It was very easy, it was very cool. It was the first time, really, in my career that a team was really excited at the possibility of signing me because before it was, “Well, we can use him if…”, or, “If this happens, at least we still have him.” So, I’ve always been sort of an insurance policy (instead of) a team being really excited to sign me. So, I have a really good feeling and I’m really excited to be here and it’s going to be awesome.
– I talked with you early in the season last year when New Hampshire stopped through Trenton and you said what drew you to the Toronto organization, as opposed to returning to the Phillies last year, was that they sort of pledged that you’d have a higher ceiling and an opportunity to move up. Was there anything like that discussed with the Phillies this time around?
Well, I don’t know and the hard part is that, with the new front office and with the changes, I don’t think anybody really knows. But, at the same time, I did play for Andy MacPhail when I was in Baltimore and when I was with Chicago, so I know he was responsible for two of my call ups before and I have to believe that Andy MacPhail is the type of guy that will move guys through the system and having played for him before, that was one of the drawing factors. I felt like he was a guy that was in my corner. I don’t know that for sure, but I felt like he was a guy that was always in my corner. So, when this possibility came up- for me, it’s always about being in a place where I’m going to play, so more than a ceiling, it was about, “Am I going to play?” Because if I’m not playing- I believe in this game if you’re not getting better, you’re getting worse and if you’re not playing, you’re regressing. And at this point in my career, I don’t have time for my skills to be regressing. I know that they promised me, “Look, you’re going to play.” It’s just a matter of when and where. For me that was more of the determining factor.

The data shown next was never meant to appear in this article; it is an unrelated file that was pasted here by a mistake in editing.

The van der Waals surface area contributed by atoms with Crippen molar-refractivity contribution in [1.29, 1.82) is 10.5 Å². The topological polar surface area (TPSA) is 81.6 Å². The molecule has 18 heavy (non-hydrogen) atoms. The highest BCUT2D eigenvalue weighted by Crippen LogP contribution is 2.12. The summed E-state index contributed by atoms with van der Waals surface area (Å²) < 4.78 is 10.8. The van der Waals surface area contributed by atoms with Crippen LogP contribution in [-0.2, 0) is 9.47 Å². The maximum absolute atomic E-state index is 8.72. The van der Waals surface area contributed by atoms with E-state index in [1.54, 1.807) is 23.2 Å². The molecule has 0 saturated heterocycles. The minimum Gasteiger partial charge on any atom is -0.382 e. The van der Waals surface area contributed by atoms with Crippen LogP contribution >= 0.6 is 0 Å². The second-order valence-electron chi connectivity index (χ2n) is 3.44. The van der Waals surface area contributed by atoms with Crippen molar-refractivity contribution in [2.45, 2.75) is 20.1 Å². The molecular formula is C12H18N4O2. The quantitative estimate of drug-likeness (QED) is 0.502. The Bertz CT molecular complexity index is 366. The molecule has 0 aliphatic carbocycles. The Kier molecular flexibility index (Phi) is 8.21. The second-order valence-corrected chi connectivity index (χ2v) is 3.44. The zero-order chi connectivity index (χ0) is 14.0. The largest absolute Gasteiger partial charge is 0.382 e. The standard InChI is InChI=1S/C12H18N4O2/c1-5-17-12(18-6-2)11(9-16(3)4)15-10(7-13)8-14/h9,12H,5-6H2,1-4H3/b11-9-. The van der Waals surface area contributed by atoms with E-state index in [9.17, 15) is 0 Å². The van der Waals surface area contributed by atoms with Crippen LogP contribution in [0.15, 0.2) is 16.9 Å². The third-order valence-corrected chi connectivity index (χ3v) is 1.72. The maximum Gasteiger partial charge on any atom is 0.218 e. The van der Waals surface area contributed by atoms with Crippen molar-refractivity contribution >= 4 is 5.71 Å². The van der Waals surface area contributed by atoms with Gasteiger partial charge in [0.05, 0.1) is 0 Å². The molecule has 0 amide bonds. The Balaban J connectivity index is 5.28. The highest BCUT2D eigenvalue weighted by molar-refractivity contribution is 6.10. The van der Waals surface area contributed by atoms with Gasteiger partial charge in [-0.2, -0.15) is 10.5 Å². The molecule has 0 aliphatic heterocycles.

I even called (Reading manager) Dusty Wathan, I said, “Hey, Dusty. Is this going to be a good situation (for me)?” He said, “If you don’t play at Triple-A, you’re going to come play for me.” And that’s all I needed to hear. Because I really don’t care where I play, as long as I’m playing. With Double-A and Triple-A, you’re really splitting hairs there. They were willing to make that commitment to me that I was going to play and I think you’ve seen over the years that when I play, I put up the numbers that I need to (in order) to move up to the next level. It’s just a matter of making sure I get those consistent at bats.